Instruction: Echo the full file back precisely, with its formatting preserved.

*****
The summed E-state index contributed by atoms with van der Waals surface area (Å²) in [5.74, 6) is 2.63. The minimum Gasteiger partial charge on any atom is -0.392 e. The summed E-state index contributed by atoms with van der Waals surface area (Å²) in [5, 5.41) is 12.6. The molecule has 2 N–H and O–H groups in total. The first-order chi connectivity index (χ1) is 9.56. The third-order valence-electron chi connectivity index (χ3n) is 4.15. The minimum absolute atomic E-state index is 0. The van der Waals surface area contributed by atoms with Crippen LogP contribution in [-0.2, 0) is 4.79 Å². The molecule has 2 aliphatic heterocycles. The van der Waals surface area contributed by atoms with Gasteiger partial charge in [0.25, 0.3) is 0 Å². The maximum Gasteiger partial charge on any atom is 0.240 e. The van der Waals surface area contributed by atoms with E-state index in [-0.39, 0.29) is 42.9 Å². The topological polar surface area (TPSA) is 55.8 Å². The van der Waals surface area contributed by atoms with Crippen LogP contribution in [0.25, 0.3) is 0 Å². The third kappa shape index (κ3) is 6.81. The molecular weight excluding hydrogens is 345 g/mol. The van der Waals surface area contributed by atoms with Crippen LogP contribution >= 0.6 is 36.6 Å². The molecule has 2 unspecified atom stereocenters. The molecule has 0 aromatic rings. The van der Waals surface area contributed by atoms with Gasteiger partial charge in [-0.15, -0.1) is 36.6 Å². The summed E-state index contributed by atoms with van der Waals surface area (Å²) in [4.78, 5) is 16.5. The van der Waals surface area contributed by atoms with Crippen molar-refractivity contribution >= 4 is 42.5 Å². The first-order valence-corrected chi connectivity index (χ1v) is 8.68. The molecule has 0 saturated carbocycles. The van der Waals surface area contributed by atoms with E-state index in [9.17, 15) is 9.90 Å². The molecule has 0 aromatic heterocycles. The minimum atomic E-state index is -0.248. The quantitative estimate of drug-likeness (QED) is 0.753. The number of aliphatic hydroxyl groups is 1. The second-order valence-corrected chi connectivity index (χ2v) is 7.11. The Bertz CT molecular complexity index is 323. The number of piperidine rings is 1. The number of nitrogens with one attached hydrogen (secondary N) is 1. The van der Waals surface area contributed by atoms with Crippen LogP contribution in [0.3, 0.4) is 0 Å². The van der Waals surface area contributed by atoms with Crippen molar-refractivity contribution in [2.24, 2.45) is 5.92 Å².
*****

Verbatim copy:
The summed E-state index contributed by atoms with van der Waals surface area (Å²) in [5.74, 6) is 2.63. The minimum Gasteiger partial charge on any atom is -0.392 e. The summed E-state index contributed by atoms with van der Waals surface area (Å²) in [5, 5.41) is 12.6. The molecule has 2 N–H and O–H groups in total. The first-order chi connectivity index (χ1) is 9.56. The third-order valence-electron chi connectivity index (χ3n) is 4.15. The minimum absolute atomic E-state index is 0. The van der Waals surface area contributed by atoms with Crippen LogP contribution in [-0.2, 0) is 4.79 Å². The molecule has 2 aliphatic heterocycles. The van der Waals surface area contributed by atoms with Gasteiger partial charge in [0.25, 0.3) is 0 Å². The maximum Gasteiger partial charge on any atom is 0.240 e. The van der Waals surface area contributed by atoms with E-state index in [-0.39, 0.29) is 42.9 Å². The topological polar surface area (TPSA) is 55.8 Å². The van der Waals surface area contributed by atoms with Crippen LogP contribution in [0.25, 0.3) is 0 Å². The third kappa shape index (κ3) is 6.81. The molecular weight excluding hydrogens is 345 g/mol. The van der Waals surface area contributed by atoms with Crippen LogP contribution >= 0.6 is 36.6 Å². The molecule has 2 unspecified atom stereocenters. The molecule has 0 aromatic rings. The van der Waals surface area contributed by atoms with Gasteiger partial charge in [-0.15, -0.1) is 36.6 Å². The summed E-state index contributed by atoms with van der Waals surface area (Å²) in [4.78, 5) is 16.5. The van der Waals surface area contributed by atoms with Crippen molar-refractivity contribution >= 4 is 42.5 Å². The first-order valence-corrected chi connectivity index (χ1v) is 8.68. The molecule has 0 saturated carbocycles. The van der Waals surface area contributed by atoms with E-state index in [9.17, 15) is 9.90 Å². The molecule has 0 aromatic heterocycles. The minimum atomic E-state index is -0.248. The quantitative estimate of drug-likeness (QED) is 0.753. The number of aliphatic hydroxyl groups is 1. The second-order valence-corrected chi connectivity index (χ2v) is 7.11. The Bertz CT molecular complexity index is 323. The number of piperidine rings is 1. The number of nitrogens with one attached hydrogen (secondary N) is 1. The van der Waals surface area contributed by atoms with Crippen LogP contribution in [0.3, 0.4) is 0 Å². The van der Waals surface area contributed by atoms with Crippen molar-refractivity contribution in [2.24, 2.45) is 5.92 Å².